K.L. Roy, J.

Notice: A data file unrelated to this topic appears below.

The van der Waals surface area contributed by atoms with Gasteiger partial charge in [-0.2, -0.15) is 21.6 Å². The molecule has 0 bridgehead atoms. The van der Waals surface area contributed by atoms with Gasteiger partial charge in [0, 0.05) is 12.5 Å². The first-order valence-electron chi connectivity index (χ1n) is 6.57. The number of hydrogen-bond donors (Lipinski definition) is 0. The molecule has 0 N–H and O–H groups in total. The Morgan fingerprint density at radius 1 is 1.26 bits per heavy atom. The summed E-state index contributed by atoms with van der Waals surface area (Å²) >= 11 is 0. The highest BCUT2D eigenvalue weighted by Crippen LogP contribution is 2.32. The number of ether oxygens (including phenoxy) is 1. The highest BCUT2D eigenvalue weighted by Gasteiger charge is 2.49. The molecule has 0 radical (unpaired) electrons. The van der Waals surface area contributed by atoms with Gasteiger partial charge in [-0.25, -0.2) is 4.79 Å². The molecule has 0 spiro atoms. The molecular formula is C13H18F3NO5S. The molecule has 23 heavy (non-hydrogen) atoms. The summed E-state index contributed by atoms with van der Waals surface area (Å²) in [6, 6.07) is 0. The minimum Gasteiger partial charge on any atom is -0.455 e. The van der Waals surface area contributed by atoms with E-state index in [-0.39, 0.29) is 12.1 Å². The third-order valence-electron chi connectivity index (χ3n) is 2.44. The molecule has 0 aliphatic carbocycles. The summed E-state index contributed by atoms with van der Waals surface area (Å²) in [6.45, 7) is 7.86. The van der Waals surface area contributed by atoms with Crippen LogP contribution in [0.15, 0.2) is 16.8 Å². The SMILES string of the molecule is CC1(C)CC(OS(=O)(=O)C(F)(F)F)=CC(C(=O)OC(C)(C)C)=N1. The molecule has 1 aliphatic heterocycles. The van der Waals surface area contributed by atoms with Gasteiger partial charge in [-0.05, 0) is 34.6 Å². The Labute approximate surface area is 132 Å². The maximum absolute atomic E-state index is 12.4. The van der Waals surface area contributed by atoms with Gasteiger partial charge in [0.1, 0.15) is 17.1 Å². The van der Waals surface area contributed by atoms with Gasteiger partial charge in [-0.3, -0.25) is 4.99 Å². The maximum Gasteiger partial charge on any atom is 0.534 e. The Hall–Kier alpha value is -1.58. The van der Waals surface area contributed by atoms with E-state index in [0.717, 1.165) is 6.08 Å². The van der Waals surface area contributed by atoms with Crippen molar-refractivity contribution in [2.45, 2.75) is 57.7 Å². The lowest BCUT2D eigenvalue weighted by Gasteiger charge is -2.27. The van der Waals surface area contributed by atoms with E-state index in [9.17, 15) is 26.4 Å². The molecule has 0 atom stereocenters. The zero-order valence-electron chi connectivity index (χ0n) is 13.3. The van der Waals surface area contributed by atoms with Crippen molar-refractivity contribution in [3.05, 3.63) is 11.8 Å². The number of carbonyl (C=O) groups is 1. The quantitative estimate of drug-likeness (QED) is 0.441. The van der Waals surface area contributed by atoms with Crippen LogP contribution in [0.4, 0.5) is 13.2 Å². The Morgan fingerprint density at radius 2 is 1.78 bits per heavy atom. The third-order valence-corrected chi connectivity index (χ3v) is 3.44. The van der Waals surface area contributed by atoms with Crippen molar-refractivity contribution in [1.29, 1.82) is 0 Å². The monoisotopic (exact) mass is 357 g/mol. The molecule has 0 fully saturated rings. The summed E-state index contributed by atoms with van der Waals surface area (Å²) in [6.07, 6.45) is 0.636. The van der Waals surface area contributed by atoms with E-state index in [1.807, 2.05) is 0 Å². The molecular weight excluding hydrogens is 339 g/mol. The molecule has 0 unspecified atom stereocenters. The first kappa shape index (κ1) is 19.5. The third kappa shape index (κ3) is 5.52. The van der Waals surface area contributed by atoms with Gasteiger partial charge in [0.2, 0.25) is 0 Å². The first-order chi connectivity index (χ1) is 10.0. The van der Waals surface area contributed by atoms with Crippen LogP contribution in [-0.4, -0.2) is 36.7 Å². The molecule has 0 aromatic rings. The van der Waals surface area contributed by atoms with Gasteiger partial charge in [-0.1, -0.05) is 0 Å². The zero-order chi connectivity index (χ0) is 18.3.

1. Messrs. Czechoslovak Ocean Shipping International Joint Stock Co. is a non-resident shipping company. On or about the 23rd September, 1965, 'M. S. Jiskara', one of its vessels, discharged in the port of Calcutta, under 6 bills of lading, cargo of machinery, equipment, instruments, etc., consigned to the Heavy Engineering Corporation Ltd., a Government of India undertaking, and to the Government Cement Factory of the State of Uttar Pradesh. The said vessel left the port of Calcutta on the 29th September, 1965, without loading any cargo. On the 12th November, 1965, another of its vessels, 'M. S. Pionyr', discharged in the port of Calcutta, cargo of various machinery, equipment, etc., consigned to the Heavy Engineering Corporation Ltd. and left the port on the 16th November, 1965, without loading any cargo. Under the relevant bills of lading the freight was to be considered as earned whether the ship and/or cargo was lost or not and was to be paid at destination. M/s. Khemka & Co. (Agencies) Private Ltd., the second petitioner (hereinafter referred to as 'the Khemkas') acted as the agent for the non-resident shipping company and collected Rs. 1,59,352.66 towards the freight of the cargo discharged by M. S. 'Jiskara', and Rs. 1,45,585.86 as the freight for the cargo discharged by 'M. S. Pionyr' and after deducting the necessary disbursements panted to remit the balance of the aforesaid freight, being the sums of Rs. 1,25,000 and Rs. 90,000, to Praha, where the head office of the nonresident company was situated and applied for the necessary sanction from the Reserve Bank of India through its own bankers, the Indian Overseas Bank Ltd. The Khemkas were informed by the Indian Overseas Bank Ltd. that the Reserve Bank required them to produce clearance certificate from the income-tax authorities that no income-tax was payable in respect of the aforesaid freights. By its letter dated the 1st April, 1966, addressed to the Income-tax Officer, A Ward, Companies District III, Calcutta, the 1st respondent herein, the Khemkas, asked the Income-tax Officer to confirm that no income-tax is payable on freight for imports discharged in Calcutta unless the vessels loaded any export. In this letter the Khemkas describedthemselves as 'agents'. By its letter dated the 4th April, 1966, the respondent No. 1 informed the Khemkas that the freight earnings received in the taxable territories on behalf of the non-resident principal on account of cargo discharged by the said two vessels were assessable under Section 5 of the Income-tax Act, 1961. The Khemkas were further requested to inform the said respondent the name of the non-resident principals on whose behalf the freight earnings were collected and whether the said principals are assessed to Indian income-tax on annual basis and, if not, to furnish the relevant particulars of income from the freight earnings on account of cargo discharged in Calcutta. Thereafter various letters were written by the Khemkas to the respondent No. 1 asking for time as they had referred the matter to Praha and such time was accordingly granted on several occasions. On the 29th April, 1966, the Khemkas again wrote to the respondent No. 1 that pending instructions from their principals it was submitted that the income was earned outside India under a contract of carriage signed outside India and was undoubtedly income accruing or arising outside India though realised in India and was saved from assessment under Explanation 1 to Section 5. To this, the respondent No. 1 replied on the 6th May, 1966, that the freight earnings received in the taxable territories on behalf of the non-resident principal were taxable under Section 5(2) of the Act and that the Explanation to that section had no application to the present case. The material communication which has given rise to this application is the letter dated the 5/8th September, 1966, whereby the said respondent informed the Khemkas that they were liable to deduct tax under Section 195 of the Income-tax Act, 1961, from the freight earnings amounting to Rs. 1,59,352.66 and Rs. 1,45,585.86 in respect of the inward cargo brought by the vessels 'M.S. Jiskara' and 'M. S. Pionyr' payable to the principals at Praha. The said amount was taxable under Section 5(2) of the Act. The Khemkas were further requested to collect the necessary challans for the payment of the aforesaid tax from the Income-tax Officer, E-Ward, Companies District III, Calcutta, being the respondent No. 2 herein, who was dealing with deductions under Section 195, under intimation to the respondent. On the 15th September, 1966, M/s. Sandersons & Morgans, the petitioners' solicitors, wrote to the respondent No. 1, putting it on record that when their assistant, Mr. Gupta, saw him on the 3rd September, 1966, no order had been passed but the case had been referred to some other Income-tax Officer. The letter further required the respondent No. 1 to supply a copy of the order to pay the tax on freight earnings. By two orders dated the 15th November, 1966, purported to be orders for deduction under Section 195, the respondent No. 2 determined the proportion of the sum chargeable to income-tax out of the amount to be paid to the non-resident as 1/6th and the rate atwhich tax should be deducted at 70 per cent. and directed the amounts of Rs. 18,591 and Rs. 16,985 to be deducted and deposited after obtaining the necessary challans from the said respondent. A demand for justice was made by the Khemkas on behalf of both themselves and their non-resident principals by their letter dated the 5th February, 1968, and this rule was obtained on the 2nd July, 1968.